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12-13-2009 Post does not mapped to Knowledge Tree
Posts 39
Joined on 02-25-2006

Post #: 1
Post ID: 12475
Reply to: 12475
Acoustics of Avery Fisher Hall
Ive attended a half dozen performances this year and I find the acoustics of this hall quite terrible.  Apart from some of the orchestra's lackluster and sloppy performance at times, the sound generally doesnt seem to carry well in this hall.  It sounds washed, the details smeared and there is a general lack of dynamics.  Ive sat in the "prime" orchestra level seats smack in the middle one time and another in the middle off to the side on orchestra level and they were all quite unsatisfying leaving me to feel that I much prefer listening to their live rebroadcast on FM.  I found it odd that it didnt seem to bother the other attendees...

However, I attended the Bruckner 4 performance yesterday with Christoph Dohnanyi as conductor and sat on the first row off to the side and was finally able to hear details, dynamics and much of the nuance that Ive missed before.  It certainly made the experience better, including being able to hear some obvious mistakes by the brass section and poor playing by the flutists... 

These experiences are markedly different from my one experience at Boston Symphony Hall this year when I went to hear Haitink conduct the Brahms Symphony 1 and some yawn inducing piece by Ibert- Flute Concerto.  I was sitting on the top balcony level off to the right side.  The acoustics in this hall was wonderful in comparison. Did it help that I was sitting in the balcony level? Im not sure so I looked up Avery Fisher Hall to find out its history and discovered:

"The seating capacity is large (around 2,600 seats) and the sidewalls are too far apart to provide early reflections to the center seats. The ceiling is high to increase reverberation time but the clouds are too high to reinforce early reflections adequately. The bass is weak because the very large stage does not adequately reinforce the low string instruments."


Well that explained things in part.  In any case, I will be back in Boston a few more times this year, in particular to hear Yo Yo Ma in January, and look forward to attending again.
12-14-2009 Post does not mapped to Knowledge Tree
Romy the Cat

Boston, MA
Posts 9,910
Joined on 05-28-2004

Post #: 2
Post ID: 12480
Reply to: 12475
It is not only a Hall but partially are your efforts.


when I was in Avery Fisher Hall I very much did not like the sound of the Hall. I am not a huge fun of sound of Boston Symphony Hall, despite what people commonly say. However it it not a macro-word of the total Hall sound is what important but the micro-word of your specific listening location. If the Avery Fisher Hall is your concert Hall where you most frequently go then you need to invest some time into research where you would like to sit in order to have sound properly balanced for your taste. Soon or later you will discover those locations it will be a few sits here and there. Later on you will discover what are the most desirable locations for in your Hall for you listening the different type of music. It is very possible that piano concertos, cello duos, coral pieces, string symphonies and Mahler and symphonies you would like to hear from very different locations. Then there are the guest conductors and guest performers. You might learn/predict how your home conductor/orchestra would mix the sound of the sections in given music but you would never know what guest would do. In some cases it is a good idea to go for rehearsals and to see what they are trying to do. In a musically-civilized society the rehearsals would be live-broadcastable…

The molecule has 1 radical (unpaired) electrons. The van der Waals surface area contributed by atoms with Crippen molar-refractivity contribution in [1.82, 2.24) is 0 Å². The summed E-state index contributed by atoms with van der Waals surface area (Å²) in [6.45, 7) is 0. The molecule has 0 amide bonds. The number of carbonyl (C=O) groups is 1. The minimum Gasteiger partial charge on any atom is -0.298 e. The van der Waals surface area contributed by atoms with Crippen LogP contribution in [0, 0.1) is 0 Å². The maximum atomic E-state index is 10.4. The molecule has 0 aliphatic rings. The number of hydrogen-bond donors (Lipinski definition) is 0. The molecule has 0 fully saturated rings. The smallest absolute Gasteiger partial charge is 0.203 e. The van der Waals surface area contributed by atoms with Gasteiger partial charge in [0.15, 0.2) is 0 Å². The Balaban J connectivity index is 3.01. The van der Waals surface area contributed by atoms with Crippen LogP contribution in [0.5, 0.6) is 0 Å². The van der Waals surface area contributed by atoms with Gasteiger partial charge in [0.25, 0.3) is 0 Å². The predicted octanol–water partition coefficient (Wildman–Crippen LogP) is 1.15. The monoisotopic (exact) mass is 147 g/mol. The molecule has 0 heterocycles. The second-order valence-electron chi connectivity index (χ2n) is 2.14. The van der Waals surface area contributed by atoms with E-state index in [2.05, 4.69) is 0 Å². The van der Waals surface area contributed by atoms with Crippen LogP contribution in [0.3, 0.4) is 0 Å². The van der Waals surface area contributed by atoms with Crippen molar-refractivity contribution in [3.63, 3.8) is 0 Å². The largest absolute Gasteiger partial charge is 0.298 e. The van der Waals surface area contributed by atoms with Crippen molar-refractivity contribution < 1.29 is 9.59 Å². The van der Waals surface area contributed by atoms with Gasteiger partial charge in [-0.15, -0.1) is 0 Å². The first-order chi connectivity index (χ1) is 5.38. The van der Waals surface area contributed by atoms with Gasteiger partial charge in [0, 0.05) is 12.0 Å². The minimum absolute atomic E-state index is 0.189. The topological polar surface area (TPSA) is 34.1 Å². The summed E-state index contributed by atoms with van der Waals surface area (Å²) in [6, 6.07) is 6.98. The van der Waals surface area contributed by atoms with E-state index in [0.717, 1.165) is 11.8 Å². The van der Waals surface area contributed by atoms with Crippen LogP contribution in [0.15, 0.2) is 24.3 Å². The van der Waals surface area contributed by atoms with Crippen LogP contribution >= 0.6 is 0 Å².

Anyhow, do not blame in bad sound only the Hall’s acoustic – it is partially is your inaptness. A better Hall would give more opportunities to sit in multiple locations but even in bad Hall the good sits still might be there. Yes, do exist the VERY bad halls.

One of the worst examples in history I think is one of the concert halls from the city where I was born – the Odessa Philharmonic Hall.  It was build in 1899 as Odessa Stock Exchange at that time people traded on floor and the demand was to built so that people could not overhear each other's conversations.  He communists after 1917 made in there a … concert hall – how fucking smart! Nowadays  Odessa Philharmonic is trying to present it as “myth” but anyone who ever stood in the floor of that hall know how it sound – you will not able to hear a person 10 sits away – those Italians knew how to build! Anyhow, they have a very good site that describes a lot (obviously very polarized) about the Hall acoustic, including the Russell Johnson research results.



The Cat

"I wish I could score everything for horns." - Richard Wagner. "Our writing equipment takes part in the forming of our thoughts." - Friedrich Nietzsche
Page 1 of 1 (2 items) Select Pages: 
   Target    Threads for related reading   Most recent post in related threads   Forum  Replies   Views   Started 
  »  New  The sound of Concert Halls..  A good overview of Boston Symphony Hall...  Audio Discussions  Forum     7  51999  02-05-2008
  »  New  New Shalin Liu Performance Center at Rockport..  New Shalin Liu Performance Center at Rockport...  Musical Discussions  Forum     0  9938  07-11-2010
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